Our world is constantly changing at every moment, every day, forever. We as individuals will change and evolve with time whether we wish to or not. Our cultures and traditions will change, but one of the few ways we have stayed the same is our choice of representation. Art has always been a large part of human history and our understanding of the world as it is and as it was long ago. Historians will use pieces of art from cave drawings to massive sculptures to help analyze and describe different points in history. Bear with me when I say that it isn’t the only thing they use to determine the culture of a time period, but it is a large part of the process. Just as humans do now, we choose to create art based on what we know and understand, what we hope for, and what is happening in the world around us. This helps historians understand the type of life people are living, their status, even what type of governmental system they have.
The earliest found art is over 40,000 years old and consists of cave drawings and a sculpture known as “Venus of Willendorf.” That depends entirely on the idea of art, when shells and weaponry can be dated back further than 500,000 years ago, as well as what we believe to be art now compared to then. Obviously items such as this can have many different meanings and symbolism to a culture, but it is argued that strictly necessity-based items can’t entirely be classified as art. Art being an expression of emotion, creativity, and imagination; which could mean the arrowheads, depending on what exactly it was.
Art can even depend on the necessity-based objects, the Iceman named Otzi was found with a copper axe and yew handle. Now seen as a beautiful piece of cultural art and history, it was originally meant for killing, whittling, hacking, etc. It can tell more about their history than you would imagine on first inspecting it. The prominent minerals and resources nearby, what is rare is often viewed to be the most important and most valuable. Copper in this area was a show of great status and strength, meaning he was a leader of the village he was part of at the very least. More than that, art has grown incredibly across time, numerous mediums used to change and represent different parts of life. With cave drawings, to metals and other natural resources, to canvas and paint, even using our own bodies as pieces of art.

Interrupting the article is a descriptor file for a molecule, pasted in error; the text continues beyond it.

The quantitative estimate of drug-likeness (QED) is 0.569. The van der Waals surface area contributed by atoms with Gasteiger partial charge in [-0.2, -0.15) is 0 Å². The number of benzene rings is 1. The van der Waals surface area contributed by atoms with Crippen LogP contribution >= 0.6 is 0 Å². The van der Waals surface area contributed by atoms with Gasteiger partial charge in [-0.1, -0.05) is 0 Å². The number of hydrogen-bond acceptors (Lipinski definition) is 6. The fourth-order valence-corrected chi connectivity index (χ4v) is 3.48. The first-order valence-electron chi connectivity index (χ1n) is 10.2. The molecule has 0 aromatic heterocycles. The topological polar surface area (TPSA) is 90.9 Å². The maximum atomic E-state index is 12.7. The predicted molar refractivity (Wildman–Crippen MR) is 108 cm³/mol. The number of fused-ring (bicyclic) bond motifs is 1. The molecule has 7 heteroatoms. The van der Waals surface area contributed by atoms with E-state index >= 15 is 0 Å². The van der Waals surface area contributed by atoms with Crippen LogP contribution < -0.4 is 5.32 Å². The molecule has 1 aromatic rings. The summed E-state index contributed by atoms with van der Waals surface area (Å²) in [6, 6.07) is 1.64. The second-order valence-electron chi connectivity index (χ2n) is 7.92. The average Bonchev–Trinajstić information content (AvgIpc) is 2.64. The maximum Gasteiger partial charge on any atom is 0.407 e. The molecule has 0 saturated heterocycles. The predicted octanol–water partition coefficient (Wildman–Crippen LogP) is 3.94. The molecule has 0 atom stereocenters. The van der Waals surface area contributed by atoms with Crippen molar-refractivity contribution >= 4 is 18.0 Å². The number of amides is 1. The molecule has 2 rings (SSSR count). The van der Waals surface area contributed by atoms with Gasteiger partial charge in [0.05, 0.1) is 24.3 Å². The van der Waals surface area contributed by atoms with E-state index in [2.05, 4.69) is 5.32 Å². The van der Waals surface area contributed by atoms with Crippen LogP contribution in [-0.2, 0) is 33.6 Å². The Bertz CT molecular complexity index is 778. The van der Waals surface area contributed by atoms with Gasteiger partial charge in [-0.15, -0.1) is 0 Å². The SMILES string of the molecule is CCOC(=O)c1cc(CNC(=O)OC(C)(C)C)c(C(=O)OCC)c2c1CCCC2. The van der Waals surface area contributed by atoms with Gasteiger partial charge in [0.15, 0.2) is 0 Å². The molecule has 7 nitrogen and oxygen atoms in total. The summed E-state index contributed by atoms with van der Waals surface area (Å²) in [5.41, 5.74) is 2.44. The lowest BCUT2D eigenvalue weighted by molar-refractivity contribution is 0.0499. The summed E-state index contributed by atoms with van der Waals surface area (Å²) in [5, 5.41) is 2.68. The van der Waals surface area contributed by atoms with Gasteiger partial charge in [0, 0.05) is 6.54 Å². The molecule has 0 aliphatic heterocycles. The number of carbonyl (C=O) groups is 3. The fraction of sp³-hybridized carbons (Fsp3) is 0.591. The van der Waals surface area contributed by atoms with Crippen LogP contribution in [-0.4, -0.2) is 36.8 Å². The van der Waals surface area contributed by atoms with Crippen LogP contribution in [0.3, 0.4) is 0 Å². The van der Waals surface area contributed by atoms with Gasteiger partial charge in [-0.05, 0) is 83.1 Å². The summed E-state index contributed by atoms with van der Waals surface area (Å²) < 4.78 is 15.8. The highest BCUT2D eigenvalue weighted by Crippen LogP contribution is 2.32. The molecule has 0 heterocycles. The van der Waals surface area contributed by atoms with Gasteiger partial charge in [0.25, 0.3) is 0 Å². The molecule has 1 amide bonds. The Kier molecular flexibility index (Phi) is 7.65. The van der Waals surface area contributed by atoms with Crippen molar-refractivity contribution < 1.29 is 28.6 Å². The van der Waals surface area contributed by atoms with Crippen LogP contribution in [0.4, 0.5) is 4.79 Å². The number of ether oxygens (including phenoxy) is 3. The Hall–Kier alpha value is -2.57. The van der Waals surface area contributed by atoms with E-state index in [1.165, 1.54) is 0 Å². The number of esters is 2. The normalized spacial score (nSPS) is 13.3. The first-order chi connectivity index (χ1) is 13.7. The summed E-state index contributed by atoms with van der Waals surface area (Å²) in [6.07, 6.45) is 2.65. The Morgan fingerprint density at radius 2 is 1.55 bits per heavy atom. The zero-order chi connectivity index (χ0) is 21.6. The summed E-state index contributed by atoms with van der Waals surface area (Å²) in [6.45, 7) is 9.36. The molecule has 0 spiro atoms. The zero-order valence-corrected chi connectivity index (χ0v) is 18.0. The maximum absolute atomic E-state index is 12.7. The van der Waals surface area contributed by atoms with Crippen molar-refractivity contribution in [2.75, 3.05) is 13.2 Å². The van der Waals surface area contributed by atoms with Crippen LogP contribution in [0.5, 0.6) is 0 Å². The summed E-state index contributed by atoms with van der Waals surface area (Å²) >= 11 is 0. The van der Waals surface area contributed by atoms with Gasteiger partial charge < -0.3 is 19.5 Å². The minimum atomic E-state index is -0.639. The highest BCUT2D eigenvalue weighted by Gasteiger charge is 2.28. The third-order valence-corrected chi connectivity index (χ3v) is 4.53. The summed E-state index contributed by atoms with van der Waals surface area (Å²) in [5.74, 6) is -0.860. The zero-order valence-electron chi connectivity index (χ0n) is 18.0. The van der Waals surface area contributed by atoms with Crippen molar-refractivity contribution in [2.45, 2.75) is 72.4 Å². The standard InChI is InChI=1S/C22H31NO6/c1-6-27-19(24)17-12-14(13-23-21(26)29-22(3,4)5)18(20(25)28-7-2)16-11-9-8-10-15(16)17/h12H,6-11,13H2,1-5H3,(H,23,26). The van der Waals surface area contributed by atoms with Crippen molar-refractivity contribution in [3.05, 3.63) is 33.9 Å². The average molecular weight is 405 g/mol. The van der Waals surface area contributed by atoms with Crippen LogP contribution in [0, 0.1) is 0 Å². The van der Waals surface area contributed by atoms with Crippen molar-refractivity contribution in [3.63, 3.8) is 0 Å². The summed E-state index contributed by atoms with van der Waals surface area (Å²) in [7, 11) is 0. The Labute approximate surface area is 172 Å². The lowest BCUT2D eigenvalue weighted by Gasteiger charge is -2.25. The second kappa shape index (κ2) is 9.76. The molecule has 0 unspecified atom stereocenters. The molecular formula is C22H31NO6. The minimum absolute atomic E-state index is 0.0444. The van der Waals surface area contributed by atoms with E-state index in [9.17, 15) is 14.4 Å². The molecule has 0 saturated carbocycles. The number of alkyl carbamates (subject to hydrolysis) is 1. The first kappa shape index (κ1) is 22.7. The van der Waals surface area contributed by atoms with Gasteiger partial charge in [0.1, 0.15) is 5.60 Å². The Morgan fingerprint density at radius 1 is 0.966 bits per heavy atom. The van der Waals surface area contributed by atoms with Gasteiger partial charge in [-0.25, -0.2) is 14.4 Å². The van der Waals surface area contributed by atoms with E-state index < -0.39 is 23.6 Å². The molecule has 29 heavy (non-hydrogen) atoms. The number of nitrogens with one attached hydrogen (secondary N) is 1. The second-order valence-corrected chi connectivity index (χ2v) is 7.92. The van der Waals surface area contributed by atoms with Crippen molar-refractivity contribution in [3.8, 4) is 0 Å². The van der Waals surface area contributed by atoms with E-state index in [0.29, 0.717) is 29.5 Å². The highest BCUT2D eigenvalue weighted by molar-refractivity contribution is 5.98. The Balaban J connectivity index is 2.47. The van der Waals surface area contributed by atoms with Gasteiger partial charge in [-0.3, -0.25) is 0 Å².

The Renaissance period is still one of the most famous time periods for art and history. A defining time for rebirth and revitalization of culture and traditions, depicted in their way of life as well as greatly in their art. A link between art, history, and science, the time period inspired by life itself and a search for understanding of the human form. The unforgettable Vitruvian man, drawn by Leonardo de Vinci in 1490 depicting the beauty of humanity. The inherent ideas and values of beauty we see in humans, the symmetry and complexity that is our entire culture. Using art as an exploration of creativity and inspiration for the world, the beauty these artists saw in humanity and what we could be. The advancements in scientific knowledge changing and molding the way we experience life and see things beyond what we had imagined. Similar to how it does now.
Modern art is similar in the expression of self and beauty. Outward or inward, disgusting or delightful, our understanding and representation in the world comes a great deal from our artistry. Why else would we have competitions to see who could make the most remarkable and innovative buildings or pieces of art or food. Our exploration of culture and the world, our traditional and non-traditional views becoming ever more apparent in our lives. The interconnected reality of our world and our people seeming to become more apparent to those with their eyes open. Art and the development of our cultures have never been more readily available. We are standing at the precipice of possibly the greatest artistic technology in history. Not only does this new mixed reality tech allow us to create completely new pieces we could have never dreamed of putting on a simple 2-dimension surface, it allows us to re-imagine what has already come to pass. You can recreate the entirety of the Sistine Chapel as a square inch sized building and have it printed out as a souvenir. We can create more, no longer bound by pen and paper or canvas and paint brush. Yet still being able to use everything we used to know in the same way we loved. More logistics and history on mixed reality technology to come. Check us out next time for a deeper understanding of how the tech works and how it has been tied in to our vastly growing existence!